Mathematics Stack Exchange is a question and answer site for people studying math at any level and professionals in related fields. It's 100% free, no registration required.

Sign up
Here's how it works:
  1. Anybody can ask a question
  2. Anybody can answer
  3. The best answers are voted up and rise to the top

$$ S_n = \mathscr P (\{ -n, -n+1, \ldots, n-1, n\}) $$ $$ R_n = \{r : \Omega - r \in S_n\} $$ $$ T_n = S_n \cup R_n$$

I need to check whether

  1. $T_n$ is an algebra, semi-algebra or sigma algebra.

  2. $T_n \subset T_{n+1}$.

  3. If $T = \bigcup_n T_n$, whether $T$ is algebra, semi-algebra, sigma algebra.

I considered an example for this:

Let $ S_1 = \mathscr P \{-1, 0, 1\} $ $$ S_1 = \{\{-1\}, \{0\}, \{1\} ,\{-1,0\}, \{0,1\}, \{-1,1\}, \{-1,0,1\},\{ \varnothing\}\}$$

So, for 1) I feel that $T_n = \Omega$, so it can either be any of the algebras.

Please advise.

share|cite|improve this question
Which part of the definitions are you having trouble checking? – Trevor Wilson Sep 16 '12 at 15:43
Still, I want to check my idea for 1) is correct. – mathguy Sep 16 '12 at 16:05
What is $\Omega$? Is it $\mathbb{Z}$? And do you mean that $T_n = \mathscr{P}(\Omega)$ for all $n$? If so, why? – Trevor Wilson Sep 16 '12 at 16:47
Does what $\Omega$ is matter here? Since $T_n = S_n \cup R_n$ doesn't $T_n$ automatically becomes $\Omega$. – mathguy Sep 16 '12 at 16:58
I think you may be confused about what the definitions in the problem mean. The symbol $\mathscr{P}$ means "power set," so for example $S_1$ consists of all eight subsets of the set $\{-1,0,1\}$. – Trevor Wilson Sep 16 '12 at 17:08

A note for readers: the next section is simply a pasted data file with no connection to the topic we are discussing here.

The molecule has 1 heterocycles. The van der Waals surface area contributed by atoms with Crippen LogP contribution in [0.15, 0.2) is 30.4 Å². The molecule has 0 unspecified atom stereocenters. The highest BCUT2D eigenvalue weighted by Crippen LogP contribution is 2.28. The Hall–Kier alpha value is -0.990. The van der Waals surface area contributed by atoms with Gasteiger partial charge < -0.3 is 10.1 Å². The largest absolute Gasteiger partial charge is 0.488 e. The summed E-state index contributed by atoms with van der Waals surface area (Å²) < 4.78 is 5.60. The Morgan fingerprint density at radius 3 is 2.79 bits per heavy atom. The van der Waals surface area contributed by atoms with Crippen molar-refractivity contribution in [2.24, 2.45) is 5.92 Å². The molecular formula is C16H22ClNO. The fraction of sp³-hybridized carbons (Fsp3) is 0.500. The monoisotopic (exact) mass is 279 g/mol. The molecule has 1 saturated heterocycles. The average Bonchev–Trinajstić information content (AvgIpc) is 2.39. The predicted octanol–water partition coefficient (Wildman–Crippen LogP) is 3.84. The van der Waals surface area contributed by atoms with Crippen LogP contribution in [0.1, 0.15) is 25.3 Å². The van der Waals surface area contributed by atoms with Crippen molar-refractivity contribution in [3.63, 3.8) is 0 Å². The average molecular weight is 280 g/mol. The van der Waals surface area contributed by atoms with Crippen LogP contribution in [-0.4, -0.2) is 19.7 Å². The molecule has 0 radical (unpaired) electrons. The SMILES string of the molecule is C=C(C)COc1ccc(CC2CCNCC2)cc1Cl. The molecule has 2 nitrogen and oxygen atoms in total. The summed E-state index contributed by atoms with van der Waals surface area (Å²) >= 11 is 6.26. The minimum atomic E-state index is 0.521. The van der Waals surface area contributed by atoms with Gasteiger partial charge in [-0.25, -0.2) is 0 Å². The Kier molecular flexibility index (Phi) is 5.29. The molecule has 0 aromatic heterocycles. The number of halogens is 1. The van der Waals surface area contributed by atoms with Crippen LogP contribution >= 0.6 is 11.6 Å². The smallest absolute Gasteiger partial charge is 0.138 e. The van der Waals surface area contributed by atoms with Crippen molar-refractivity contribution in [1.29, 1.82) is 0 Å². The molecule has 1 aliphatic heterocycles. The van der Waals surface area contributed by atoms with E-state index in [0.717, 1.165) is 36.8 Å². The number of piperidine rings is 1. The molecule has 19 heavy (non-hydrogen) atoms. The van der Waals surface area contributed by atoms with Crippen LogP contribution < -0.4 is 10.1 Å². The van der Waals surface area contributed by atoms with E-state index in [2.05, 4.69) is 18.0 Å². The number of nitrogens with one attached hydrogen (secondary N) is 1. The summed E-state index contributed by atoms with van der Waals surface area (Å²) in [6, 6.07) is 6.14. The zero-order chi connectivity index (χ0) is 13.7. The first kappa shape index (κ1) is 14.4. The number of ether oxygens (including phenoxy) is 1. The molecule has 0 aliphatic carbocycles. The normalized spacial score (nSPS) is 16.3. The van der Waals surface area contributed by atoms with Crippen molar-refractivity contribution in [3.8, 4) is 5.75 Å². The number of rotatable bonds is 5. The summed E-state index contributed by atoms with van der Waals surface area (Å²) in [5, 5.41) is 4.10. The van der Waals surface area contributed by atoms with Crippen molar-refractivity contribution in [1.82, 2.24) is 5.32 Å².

1. $T_n$ is stable by complementation (almost by definition) and by intersections: if $A, B\in T_n$ and $A,B\in S_n$ then $A\cap B\in S_n$, if $A,B\in R_n$ then $A\cap B\in R_n$ and if $A\in R_n$ and $B\in S_n$ then $A\cap B=\emptyset$. So $T_n$ is a semi-algebra and since $\Omega\in T_n$, an algebra. $T_n$ is a $\sigma$-algebra as a finite algebra.

  2. Since $S_n\subset S_{n+1}$, if $A\in T_n$, either $A\in S_n$, then $A\in S_{n+1}\subset T_{n+1}$ or $A\in R_n$, then $\Omega\setminus A\in S_n\subset S_{n+1}$ hence $A\in T_{n+1}$, which proves inclusion.

  3. An increasing sequence of (semi-)algebras is a (semi-)algebra so $T$ is a (semi-)algebra. It's not a $\sigma$-algebra as $\{2k,k\in\Bbb Z\}$ is a countable union of elements of $T$ but not an element of $T$.

share|cite|improve this answer

Your Answer


By posting your answer, you agree to the privacy policy and terms of service.

Not the answer you're looking for? Browse other questions tagged or ask your own question.